Background: The long term clinical significance of respiratory infections after lung transplantation remains uncertain.
Methods: In this retrospective single-center cohort study of 441 lung transplant recipients, we formally evaluate the association between respiratory infection and chronic lung allograft dysfunction (CLAD). We furthermore hypothesized that bronchoalveolar lavage fluid (BALF) CXCL9 concentrations are augmented during respiratory infections, and that episodes of infection with elevated BALF CXCL9 are associated with greater CLAD risk.
Results: In univariable and multivariable models adjusted for other histopathologic injury patterns, respiratory infection, regardless of the causative organism, was a strong predictor of CLAD development (adjusted HR 1.8 95% CI 1.3-2.6). Elevated BALF CXCL9 concentrations during respiratory infections markedly increased CLAD risk in a dose-response manner. An episode of respiratory infection with CXCL9 concentrations greater than the 25th, 50th, and 75th percentile had adjusted HRs for CLAD of 1.8 (95% CI 1.1-2.8), 2.4 (95% CI 1.4-4.0) and 4.4 (95% CI 2.4-8.0), respectively.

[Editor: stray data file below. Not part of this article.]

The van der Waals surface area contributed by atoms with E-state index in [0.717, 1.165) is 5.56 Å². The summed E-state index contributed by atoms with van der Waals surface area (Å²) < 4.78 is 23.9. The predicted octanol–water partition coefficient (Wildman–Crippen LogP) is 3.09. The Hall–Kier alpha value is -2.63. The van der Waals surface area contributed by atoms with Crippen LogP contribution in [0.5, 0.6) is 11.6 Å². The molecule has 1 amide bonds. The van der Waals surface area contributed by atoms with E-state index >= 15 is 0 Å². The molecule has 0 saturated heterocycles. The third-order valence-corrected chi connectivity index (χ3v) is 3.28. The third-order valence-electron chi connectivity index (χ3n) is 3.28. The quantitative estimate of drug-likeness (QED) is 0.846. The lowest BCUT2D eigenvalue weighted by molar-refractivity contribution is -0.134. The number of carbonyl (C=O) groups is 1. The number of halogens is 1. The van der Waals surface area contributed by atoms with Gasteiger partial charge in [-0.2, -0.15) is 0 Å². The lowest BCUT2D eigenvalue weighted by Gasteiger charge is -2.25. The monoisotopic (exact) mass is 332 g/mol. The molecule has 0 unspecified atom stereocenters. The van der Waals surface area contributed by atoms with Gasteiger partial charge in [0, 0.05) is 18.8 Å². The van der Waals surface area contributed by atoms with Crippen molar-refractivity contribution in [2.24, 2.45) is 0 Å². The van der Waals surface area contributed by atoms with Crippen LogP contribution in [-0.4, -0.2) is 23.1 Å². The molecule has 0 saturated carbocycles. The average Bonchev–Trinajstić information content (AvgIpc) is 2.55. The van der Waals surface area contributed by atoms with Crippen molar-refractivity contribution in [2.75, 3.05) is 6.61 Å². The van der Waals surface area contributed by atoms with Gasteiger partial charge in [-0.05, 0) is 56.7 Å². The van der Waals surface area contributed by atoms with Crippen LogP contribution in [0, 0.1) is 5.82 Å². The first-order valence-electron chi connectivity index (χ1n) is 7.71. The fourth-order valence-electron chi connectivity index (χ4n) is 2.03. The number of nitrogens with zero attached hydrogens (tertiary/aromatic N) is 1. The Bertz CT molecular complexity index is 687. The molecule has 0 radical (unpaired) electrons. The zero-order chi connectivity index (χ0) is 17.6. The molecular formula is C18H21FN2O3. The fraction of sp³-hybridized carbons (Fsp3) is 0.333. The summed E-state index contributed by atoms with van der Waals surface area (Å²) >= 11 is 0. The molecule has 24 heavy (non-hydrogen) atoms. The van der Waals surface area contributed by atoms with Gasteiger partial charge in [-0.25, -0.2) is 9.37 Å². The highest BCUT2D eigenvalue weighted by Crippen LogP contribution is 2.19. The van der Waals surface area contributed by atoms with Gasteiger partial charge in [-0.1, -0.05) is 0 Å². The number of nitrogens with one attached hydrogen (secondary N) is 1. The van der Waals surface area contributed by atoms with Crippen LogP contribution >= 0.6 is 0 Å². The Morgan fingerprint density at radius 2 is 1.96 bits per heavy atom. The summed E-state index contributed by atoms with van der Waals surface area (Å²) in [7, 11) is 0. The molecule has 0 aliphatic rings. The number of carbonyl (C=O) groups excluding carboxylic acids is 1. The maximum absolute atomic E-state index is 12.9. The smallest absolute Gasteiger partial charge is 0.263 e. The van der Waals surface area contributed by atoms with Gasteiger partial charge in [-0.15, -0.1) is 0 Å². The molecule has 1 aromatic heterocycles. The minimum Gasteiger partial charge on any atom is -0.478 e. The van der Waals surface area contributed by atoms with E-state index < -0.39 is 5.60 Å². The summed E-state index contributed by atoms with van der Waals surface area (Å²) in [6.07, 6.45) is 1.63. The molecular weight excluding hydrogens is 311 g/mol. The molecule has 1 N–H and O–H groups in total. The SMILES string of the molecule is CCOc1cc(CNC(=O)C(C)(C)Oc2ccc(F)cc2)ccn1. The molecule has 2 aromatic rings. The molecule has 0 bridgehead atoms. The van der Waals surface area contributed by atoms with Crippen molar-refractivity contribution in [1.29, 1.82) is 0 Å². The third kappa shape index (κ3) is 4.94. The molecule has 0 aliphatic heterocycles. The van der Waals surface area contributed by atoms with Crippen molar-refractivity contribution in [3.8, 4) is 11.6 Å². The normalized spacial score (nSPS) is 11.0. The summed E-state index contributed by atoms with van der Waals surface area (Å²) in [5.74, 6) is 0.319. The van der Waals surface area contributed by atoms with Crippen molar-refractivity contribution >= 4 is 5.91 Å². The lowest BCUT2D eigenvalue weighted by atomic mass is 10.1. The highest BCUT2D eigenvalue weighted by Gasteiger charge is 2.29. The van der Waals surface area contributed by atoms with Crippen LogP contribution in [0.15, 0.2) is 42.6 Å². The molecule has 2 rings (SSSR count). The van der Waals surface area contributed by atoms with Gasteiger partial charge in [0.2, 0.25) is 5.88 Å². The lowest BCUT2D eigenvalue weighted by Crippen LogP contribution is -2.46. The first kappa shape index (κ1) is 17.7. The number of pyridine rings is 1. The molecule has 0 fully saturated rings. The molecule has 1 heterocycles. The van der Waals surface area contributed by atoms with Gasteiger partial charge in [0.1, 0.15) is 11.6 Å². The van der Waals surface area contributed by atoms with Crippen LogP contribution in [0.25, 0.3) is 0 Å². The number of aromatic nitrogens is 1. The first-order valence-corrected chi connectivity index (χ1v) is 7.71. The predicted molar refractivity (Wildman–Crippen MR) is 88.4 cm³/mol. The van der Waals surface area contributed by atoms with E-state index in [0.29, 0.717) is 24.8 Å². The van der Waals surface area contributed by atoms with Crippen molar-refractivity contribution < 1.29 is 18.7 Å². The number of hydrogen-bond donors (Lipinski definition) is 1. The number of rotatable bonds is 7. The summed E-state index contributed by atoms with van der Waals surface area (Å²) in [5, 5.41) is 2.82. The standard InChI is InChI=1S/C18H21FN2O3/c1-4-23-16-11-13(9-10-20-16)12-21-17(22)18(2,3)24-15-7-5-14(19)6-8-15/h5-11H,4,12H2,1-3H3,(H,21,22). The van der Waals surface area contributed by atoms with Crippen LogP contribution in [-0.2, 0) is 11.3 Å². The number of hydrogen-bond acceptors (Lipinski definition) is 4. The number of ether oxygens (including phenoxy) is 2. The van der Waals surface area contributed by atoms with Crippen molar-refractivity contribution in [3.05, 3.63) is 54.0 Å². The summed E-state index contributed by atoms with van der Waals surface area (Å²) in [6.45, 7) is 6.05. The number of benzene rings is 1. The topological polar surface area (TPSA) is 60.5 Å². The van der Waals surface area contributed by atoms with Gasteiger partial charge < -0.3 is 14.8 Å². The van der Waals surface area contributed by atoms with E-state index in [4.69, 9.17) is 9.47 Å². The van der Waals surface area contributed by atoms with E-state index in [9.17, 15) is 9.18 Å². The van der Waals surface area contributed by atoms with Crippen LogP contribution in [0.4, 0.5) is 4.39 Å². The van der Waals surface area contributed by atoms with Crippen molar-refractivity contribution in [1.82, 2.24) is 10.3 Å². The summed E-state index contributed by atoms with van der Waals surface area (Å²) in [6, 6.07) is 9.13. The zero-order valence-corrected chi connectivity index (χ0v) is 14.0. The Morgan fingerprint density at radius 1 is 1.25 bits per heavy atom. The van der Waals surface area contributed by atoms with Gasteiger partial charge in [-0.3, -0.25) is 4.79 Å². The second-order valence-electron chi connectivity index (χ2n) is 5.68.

Conclusions: Thus, we demonstrate that respiratory infections, regardless of the causative organism, are strong predictors of CLAD development. We furthermore demonstrate for the first time, the prognostic importance of BALF CXCL9 concentrations during respiratory infections on the risk of subsequent CLAD development.
Keywords: CXCL9; CXCR3; Lung transplantation; chronic lung allograft dysfunction; infection.
Conflict of interest statement
Competing Interests The authors have declared that no competing interests exist.
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